The specific combination of rodent and flea species responsible for plague maintenance and amplification in the United States varies markedly across the region.9 It is, therefore, desirable to develop means of understanding and predicting the current occurrence of human plague and how this may change with possible climatic changes that are independent of the particular rodents and fleas involved. Earlier studies had concluded that there was no significant association between human-plague occurrence and large-scale climate variability,29 and this conclusion has been widely accepted in World Health Organization (WHO) reports and other sources.2,28,31–36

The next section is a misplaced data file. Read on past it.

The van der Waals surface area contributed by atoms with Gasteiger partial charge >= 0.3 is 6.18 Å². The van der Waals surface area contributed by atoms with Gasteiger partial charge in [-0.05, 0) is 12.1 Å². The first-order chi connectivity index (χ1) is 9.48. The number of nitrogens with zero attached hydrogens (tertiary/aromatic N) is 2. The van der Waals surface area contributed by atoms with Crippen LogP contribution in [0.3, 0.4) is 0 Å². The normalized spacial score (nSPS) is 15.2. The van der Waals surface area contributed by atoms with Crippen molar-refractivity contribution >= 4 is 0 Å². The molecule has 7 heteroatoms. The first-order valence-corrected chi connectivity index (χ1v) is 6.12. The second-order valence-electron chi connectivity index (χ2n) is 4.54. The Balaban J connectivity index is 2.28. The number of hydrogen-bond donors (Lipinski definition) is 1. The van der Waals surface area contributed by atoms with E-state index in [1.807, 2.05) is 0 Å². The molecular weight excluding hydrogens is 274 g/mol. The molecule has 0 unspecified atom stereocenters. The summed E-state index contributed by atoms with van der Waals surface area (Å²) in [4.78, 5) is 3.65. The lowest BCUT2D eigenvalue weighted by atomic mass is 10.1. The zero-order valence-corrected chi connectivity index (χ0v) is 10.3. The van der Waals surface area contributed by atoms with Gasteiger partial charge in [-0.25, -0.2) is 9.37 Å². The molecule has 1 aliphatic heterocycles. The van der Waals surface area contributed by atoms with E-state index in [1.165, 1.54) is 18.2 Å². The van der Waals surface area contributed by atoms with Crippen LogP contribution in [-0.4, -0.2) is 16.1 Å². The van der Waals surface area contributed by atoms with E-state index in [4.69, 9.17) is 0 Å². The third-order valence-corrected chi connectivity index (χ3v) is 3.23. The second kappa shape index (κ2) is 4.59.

At interannual scales, climate variability over the western United States is primarily characterized by two modes of fluctuations, with a spatial imprint extending outside this limited region: the Pacific Decadal Oscillation (PDO; decadal time periods)37 and El Niño Southern Oscillation (ENSO; 3- to 4-year time periods).38 Positive (respectively [resp.]; negative) PDO and ENSO (El Niño; resp. La Niña) phases are both associated with wetter (resp.; drier) and milder climate over the western United States. A variety of ecosystems have been shown to respond to either or both of these climate fluctuations.37,39 Recently, it was shown that the number of human cases in this region is linearly linked to PDO and the number of abnormally hot days,40 but both PDO and ENSO are responsible for the spatially coherent and predictable climate anomalies in this region.37,41,42 These large-scale climate indices are known to be efficient predictors of ecological processes in other systems, including rodent population dynamics and demographic rates.43–48 In this study, we examine the associations between climate anomalies driven by PDO and ENSO and the dynamics of human plague and discuss the mechanisms that might underlie such associations. Specifically, we focus our discussion on one link in the cascade hypothesis, namely the effect of precipitation and temperature patterns (as captured by PDO and ENSO) on primary production (i.e., rodents host food availability as captured by the normalized difference vegetation index [NDVI] index) in the plague areas. Finally, we look at the possible effects of climate change on plague dynamics.